Bureau Shale Study Receives Department of Energy Grant
The Bureau of Economic Geology Shale Production and Reserve Study at The University of Texas at Austin has been awarded a grant of $350,000 by the U.S. Department of Energy for an 18-month study reviewing prior analysis of major American shale gas plays. As the United States considers power production options, security of natural gas supply is a critical parameter, and these studies represent the most data-intensive, integrated analysis available.
The main objective of the update is to enhance resource assessment work that the Shale Study team conducted with funding from the Alfred P. Sloan Foundation on the Barnett, Fayetteville, Haynesville, and Marcellus natural gas plays. The study will help to ensure consistency of approach across the four shale gas plays and will incorporate recent data, allowing researchers to capture new market dynamics, emerging technologies, and company strategies that drive shale resource development.
“Our current outlooks were built on relatively short production histories: 6 years of intense horizontal drilling in the Barnett, 5 years in the Fayetteville and Haynesville, and 4 years in the Marcellus,” said Dr. Svetlana Ikonnikova, co–principal investigator of the Shale Study. “Since we completed these studies, more wireline logs and core analyses have been released, allowing for more accurate geological and petrophysical characterization.”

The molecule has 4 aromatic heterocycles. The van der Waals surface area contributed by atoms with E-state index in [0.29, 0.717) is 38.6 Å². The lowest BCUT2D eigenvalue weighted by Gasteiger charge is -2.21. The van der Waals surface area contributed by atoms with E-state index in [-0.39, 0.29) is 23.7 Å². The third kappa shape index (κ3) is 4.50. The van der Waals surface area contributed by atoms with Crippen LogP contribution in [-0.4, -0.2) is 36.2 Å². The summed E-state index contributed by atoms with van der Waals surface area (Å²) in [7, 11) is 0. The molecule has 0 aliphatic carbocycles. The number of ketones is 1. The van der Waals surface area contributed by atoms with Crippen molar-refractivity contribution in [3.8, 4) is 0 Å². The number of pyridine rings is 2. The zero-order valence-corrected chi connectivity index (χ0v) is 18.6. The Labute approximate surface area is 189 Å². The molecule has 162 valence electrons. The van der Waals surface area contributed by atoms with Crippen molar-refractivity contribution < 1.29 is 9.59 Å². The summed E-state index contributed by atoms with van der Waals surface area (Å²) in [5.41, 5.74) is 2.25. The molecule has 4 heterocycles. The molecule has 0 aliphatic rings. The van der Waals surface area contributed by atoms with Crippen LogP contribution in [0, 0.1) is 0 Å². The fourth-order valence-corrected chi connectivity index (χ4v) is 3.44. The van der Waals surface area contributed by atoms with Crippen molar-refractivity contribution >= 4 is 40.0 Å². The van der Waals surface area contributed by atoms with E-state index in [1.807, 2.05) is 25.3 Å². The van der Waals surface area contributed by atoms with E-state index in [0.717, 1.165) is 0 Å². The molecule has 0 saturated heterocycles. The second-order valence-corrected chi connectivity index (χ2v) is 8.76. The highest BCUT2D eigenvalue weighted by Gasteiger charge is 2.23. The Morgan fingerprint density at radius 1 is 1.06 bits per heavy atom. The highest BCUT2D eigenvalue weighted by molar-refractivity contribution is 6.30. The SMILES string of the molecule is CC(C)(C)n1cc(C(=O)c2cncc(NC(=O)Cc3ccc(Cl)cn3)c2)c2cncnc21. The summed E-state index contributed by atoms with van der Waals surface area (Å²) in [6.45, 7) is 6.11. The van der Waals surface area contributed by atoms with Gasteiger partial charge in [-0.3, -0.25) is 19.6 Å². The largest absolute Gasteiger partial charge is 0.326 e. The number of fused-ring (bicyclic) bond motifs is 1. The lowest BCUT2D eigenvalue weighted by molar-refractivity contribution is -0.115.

The addition of 4 extra years of production data for the Barnett gas play, 3 years of data for the Fayetteville play, and 2 years of data for the Haynesville and Marcellus plays enables the study of emerging drilling and completion technologies. The Shale Study team will revisit the original production scenarios performed by the Bureau of Economic Geology in order to refine well-productivity analyses in each shale basin and set a consistent data year (2015) and future production year (2045) for all four basins. Access to data on hydraulic fracturing treatment fluids, which were not available during the original analyses of the Barnett, Fayetteville, and Haynesville shale plays but which were found to be an important determinant of production in the analysis of the Marcellus play, will enable the enhancement of well economics and field outlook analyses.
The Department of Energy grant will fund individual reports on each shale basin based on geological analysis, decline analysis, production economics, and field outlook. In addition, a collective report will combine the outlooks from the individual plays and discuss alternative scenarios with respect to prices, technology, pace of drilling, and other factors. The Shale Study team is also seeking partners to help advise on the research effort and to participate in the results. They have developed a prospectus for joining this vital new research initiative, and memberships are still available. For more information, please contact Svetlana Ikonnikova.